A baseband model of the proposed scheme for an AWGN channel, which exploits the chaotic sequences (generated using 1D Logistic differential equation) as the spreading sequences, is shown in Fig. 1. At the transmitter, the

Chaotic Sequence Generator using 1D Logistic Map

Channel Estimation

b11

b1T

b

V11

Mapping

{0 1}

{1 -1}

Mapping

{0 1}

{1 -1}

Mapping

Mapping

DC1 V1T DC1

Mapping

{0 1}

{1 -1}

Mapping

{0 1}

{1 -1}

V

s11

p1

AWGN

AWGN

s1T

h

1T

sG1

DC1

t Tb

Tb

(.)

0

Tb

(.)

0

Z1

Tb

(.)

0

Tb

(.)

0

t Tb

Z

t Tb

^

b1 arg

^

b1 arg

(d )2

(d )2

^

min 1

min 1

p

a1

^

bG arg

^

bG arg

(d )2

(d )2

^

min G

min G

h G

^

b11

^

b1T

^

b G1

G1 G1

D

DCG

G ^

R1

R1

a

a

G b GT

Group

De-Spreading Stage

Group

De-Spreading Stage

Group

De-Correlation Stage

Group

De-Correlation Stage

ML Joint Detection Stage

ML Joint Detection Stage

CG hG1

Mapping

Mapping

b V sGT

GT GT

DCG

hGT

Fig.1. Proposed Chaotic-Collaborative CDMA system block diagram

total K users are divided into G groups, each consisting of T users. Each user within a group is assumed to use the same chaotic-spreading sequence. Chaotic sequences of length 1xN are generated (where N is the order of the spread code matrix) with the 1D-Logistic Map (1), represented by

xn1 rx1 xn 1

Where, r is the parameter of the logistic map. The map shows chaotic behavior in the range 3.56995 r 4.0 . The chaotic sequences, of length 1xN, generated using a specific initial condition is mapped as the ith row of the NxN matrix. The elements of the ith row acts as the spreading sequences to the ith group in the collaborative CDMA scheme.

The total transmitted signal is given by

START

Define & select initial conditions

Define & select initial conditions

1D Logistic Map Equation

1D Logistic Map Equation

Convert real to binary

Is BRC No

check ok?

G T

Skl

Pkl *Vkl * DCk

Complement Alternate bits

Complement Alternate bits

k 1 l 1

2

Yes

Where,

Pkl is the signal power,

Vkl

is binary phase shift

keying (BPSK) mapped signal of the users data bkl of period

XOR

Orthogonal Sequence

Orthogonal Sequence

Tb,

DCk is the chaotic spreading sequences generated using

1D-logistic map with a processing gain of Tb/Tc.

The flow diagram ofthe generation of orthogonal-chaotic spreading sequence is shown in Fig.2. The number of initial conditions of the 1D-logistic map correspond to the maximum

STOP

Fig.2. Flow Diagram of 1D-Orthogonal Chaotic Sequence Generation

number of groups. The initial conditions, mapped to a 1xN matrix, are selected such that the logistic map will generate chaotic values. These values are converted to its equivalent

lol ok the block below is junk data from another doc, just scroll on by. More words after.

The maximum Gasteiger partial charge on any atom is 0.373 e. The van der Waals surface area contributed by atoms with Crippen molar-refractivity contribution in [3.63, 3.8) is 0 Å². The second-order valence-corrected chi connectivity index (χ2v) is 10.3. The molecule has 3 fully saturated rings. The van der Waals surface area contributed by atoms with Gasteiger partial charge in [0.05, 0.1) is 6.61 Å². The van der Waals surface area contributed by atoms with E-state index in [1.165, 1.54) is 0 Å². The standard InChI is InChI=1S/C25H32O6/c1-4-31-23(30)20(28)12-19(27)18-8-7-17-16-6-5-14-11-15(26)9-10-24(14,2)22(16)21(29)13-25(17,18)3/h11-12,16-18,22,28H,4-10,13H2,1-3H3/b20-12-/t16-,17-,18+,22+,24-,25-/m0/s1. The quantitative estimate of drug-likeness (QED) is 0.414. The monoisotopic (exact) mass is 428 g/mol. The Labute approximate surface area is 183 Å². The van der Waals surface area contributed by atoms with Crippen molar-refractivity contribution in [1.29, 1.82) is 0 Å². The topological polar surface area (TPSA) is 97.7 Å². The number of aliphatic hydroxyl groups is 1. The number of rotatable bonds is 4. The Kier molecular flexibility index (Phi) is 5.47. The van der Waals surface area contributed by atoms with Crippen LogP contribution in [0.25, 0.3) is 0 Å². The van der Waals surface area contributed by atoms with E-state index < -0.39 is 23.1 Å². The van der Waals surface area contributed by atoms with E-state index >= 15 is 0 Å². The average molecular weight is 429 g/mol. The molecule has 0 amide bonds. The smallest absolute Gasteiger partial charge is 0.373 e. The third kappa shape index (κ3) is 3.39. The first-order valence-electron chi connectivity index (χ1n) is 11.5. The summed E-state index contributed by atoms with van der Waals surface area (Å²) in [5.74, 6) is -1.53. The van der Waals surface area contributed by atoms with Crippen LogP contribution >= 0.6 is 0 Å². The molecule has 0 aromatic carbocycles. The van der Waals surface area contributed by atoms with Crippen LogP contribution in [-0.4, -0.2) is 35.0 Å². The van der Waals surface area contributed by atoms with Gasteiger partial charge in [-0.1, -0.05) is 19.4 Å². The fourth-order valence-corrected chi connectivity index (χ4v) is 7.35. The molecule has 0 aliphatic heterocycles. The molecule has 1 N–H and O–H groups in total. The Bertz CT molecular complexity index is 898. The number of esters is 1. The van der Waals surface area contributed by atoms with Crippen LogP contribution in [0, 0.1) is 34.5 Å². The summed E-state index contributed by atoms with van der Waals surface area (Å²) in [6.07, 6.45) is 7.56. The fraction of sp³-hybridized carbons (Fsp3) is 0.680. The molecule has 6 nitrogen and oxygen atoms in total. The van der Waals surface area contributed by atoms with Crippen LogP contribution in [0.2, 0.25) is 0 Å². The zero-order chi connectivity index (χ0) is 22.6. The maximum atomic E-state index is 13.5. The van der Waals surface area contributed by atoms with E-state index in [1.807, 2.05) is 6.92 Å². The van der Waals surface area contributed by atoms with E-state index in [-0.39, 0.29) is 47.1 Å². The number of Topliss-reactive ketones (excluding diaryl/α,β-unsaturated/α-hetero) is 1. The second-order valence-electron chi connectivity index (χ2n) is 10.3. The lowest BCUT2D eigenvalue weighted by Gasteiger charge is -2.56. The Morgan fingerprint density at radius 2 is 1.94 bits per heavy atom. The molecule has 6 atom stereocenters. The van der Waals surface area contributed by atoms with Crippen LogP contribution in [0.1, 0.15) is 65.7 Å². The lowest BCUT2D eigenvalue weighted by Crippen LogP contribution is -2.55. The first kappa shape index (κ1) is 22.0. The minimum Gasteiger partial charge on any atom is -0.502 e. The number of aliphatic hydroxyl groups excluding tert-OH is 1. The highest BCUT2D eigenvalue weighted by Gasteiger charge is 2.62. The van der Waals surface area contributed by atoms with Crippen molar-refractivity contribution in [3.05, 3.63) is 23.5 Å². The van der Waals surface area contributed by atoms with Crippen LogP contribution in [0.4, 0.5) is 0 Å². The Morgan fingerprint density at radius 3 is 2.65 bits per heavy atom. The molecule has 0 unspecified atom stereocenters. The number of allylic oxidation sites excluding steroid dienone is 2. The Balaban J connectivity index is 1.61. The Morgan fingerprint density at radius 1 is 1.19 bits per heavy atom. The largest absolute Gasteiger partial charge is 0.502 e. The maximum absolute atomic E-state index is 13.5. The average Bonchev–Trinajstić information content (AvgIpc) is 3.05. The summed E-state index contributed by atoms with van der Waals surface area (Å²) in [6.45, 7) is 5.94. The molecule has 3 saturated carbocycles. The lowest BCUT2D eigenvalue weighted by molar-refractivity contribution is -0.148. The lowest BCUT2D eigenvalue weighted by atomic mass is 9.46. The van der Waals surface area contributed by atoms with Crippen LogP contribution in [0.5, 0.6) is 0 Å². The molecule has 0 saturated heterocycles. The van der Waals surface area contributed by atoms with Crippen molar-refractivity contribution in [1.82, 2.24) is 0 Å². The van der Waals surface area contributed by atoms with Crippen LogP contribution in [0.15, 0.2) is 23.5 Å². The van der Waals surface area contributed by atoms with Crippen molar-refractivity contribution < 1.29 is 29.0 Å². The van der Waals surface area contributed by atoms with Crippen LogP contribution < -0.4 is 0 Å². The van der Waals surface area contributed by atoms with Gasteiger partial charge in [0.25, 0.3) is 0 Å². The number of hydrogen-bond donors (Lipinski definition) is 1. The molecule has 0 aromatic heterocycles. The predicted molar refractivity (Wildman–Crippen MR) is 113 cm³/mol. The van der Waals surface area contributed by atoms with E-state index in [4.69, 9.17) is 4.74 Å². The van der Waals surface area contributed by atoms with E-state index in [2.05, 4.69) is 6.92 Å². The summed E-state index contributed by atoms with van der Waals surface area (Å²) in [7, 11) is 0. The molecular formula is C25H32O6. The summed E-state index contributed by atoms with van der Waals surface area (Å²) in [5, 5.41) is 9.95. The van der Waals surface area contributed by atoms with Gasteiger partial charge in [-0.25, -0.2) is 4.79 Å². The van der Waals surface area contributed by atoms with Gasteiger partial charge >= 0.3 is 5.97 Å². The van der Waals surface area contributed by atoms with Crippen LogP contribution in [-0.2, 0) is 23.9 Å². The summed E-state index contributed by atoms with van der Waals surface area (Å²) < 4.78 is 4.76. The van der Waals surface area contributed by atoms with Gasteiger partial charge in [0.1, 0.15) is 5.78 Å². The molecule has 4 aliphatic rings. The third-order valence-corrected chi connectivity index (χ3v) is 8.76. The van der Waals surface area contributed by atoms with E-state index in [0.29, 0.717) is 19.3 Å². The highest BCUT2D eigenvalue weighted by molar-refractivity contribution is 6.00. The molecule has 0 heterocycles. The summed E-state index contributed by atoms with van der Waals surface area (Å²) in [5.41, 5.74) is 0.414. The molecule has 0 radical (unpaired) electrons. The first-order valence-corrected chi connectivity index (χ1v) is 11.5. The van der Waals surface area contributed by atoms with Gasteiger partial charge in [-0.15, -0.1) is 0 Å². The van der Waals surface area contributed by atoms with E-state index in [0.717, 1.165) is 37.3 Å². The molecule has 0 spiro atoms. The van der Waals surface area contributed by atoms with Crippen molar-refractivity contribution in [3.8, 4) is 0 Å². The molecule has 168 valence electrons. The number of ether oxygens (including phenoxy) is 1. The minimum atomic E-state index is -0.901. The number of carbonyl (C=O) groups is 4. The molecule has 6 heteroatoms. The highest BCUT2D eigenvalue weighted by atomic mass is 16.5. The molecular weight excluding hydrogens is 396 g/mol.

binary and compared with its alternate-bit- complemented version , in order to get the orthogonal sequences. The sequences generated are finally tested for balance, run and correlation (BRC) properties.

Logistic CC-CDMA multiuser receiver design

The receiver design is similar to that of [2] except for the difference that the chaotic sequences, as a stored reference, is use to de-spread the received signal.

The received signal is given by

number of users because of the diagonal elements of R-1 being higher than unity [1, 5]. The individual elements of the vector are then sent to a bank of G maximum-likelihood (ML) joint detectors to estimate the data of T co-spread users.

Maximum Likelihood (ML) Joint Detecion Stage

ML joint detection stage computes the a posteriori probability for all the transmitted data vectors and provides the final estimates of users data by selecting the vector with

T

T

G

G

r h * S w

3

maximum probability. The data vector for the k th group is

T

T

kl kl

k 1 l 1

obtained as

(q) 2

(q) 2

Where,

hkl l is the channel gain of the kl th user, and is

dk

| ak

^

^

l 1

hkl vl | 7

modelled as complex Gaussian random variable with zero mean and unit variance. w = [w1, w2, . . . , wN]T is the AWGN vector with two sided power spectral density N0/2. The transmitted signal undergoes flat fading. The system is asynchronous at the group level but, the users within each

Where, q [1, L] and L M T possible data combinations to search for T co-channel users modulated by M-ary symbols.

The detector estimates the final group data from the vector in

(8), which yields the minimum Euclidian distance as

group need to be synchronized to enable sharing of the same sequence.

^

bk argmin

dk

(q) 2

8

Group De-spreading Stage

Assuming, kl th user data has to be recovered, the received signal is first de-spread by using group spreading chaotic sequences DCk , 1 k G to form a vector of output

signals z = [z1, z2, . . . , zG]T. In a matrix form it can be written as:

PERFORMANCE ANALYSIS AND SIMULATION RESULTS